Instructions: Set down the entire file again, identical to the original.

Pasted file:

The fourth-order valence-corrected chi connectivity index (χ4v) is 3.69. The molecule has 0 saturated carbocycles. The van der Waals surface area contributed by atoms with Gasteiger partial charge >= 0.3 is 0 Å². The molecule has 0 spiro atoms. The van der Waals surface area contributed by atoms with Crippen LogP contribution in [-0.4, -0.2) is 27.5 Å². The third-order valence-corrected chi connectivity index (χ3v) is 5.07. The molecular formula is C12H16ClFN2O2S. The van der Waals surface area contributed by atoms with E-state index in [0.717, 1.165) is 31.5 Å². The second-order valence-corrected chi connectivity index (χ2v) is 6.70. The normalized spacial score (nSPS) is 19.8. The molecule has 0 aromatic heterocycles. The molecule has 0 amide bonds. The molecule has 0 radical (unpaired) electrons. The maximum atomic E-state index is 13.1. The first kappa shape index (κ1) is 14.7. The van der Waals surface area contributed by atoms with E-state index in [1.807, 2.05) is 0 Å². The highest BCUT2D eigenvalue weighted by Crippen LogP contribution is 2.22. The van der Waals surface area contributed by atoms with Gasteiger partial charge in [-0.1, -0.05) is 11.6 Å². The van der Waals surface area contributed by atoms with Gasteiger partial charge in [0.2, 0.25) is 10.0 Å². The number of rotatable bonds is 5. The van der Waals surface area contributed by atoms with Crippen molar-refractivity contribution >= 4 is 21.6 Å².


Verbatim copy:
The fourth-order valence-corrected chi connectivity index (χ4v) is 3.69. The molecule has 0 saturated carbocycles. The van der Waals surface area contributed by atoms with Gasteiger partial charge >= 0.3 is 0 Å². The molecule has 0 spiro atoms. The van der Waals surface area contributed by atoms with Crippen LogP contribution in [-0.4, -0.2) is 27.5 Å². The third-order valence-corrected chi connectivity index (χ3v) is 5.07. The molecular formula is C12H16ClFN2O2S. The van der Waals surface area contributed by atoms with E-state index in [0.717, 1.165) is 31.5 Å². The second-order valence-corrected chi connectivity index (χ2v) is 6.70. The normalized spacial score (nSPS) is 19.8. The molecule has 0 aromatic heterocycles. The molecule has 0 amide bonds. The molecule has 0 radical (unpaired) electrons. The maximum atomic E-state index is 13.1. The first kappa shape index (κ1) is 14.7. The van der Waals surface area contributed by atoms with E-state index in [1.807, 2.05) is 0 Å². The highest BCUT2D eigenvalue weighted by Crippen LogP contribution is 2.22. The van der Waals surface area contributed by atoms with Gasteiger partial charge in [-0.1, -0.05) is 11.6 Å². The van der Waals surface area contributed by atoms with Gasteiger partial charge in [0.2, 0.25) is 10.0 Å². The number of rotatable bonds is 5. The van der Waals surface area contributed by atoms with Crippen molar-refractivity contribution >= 4 is 21.6 Å².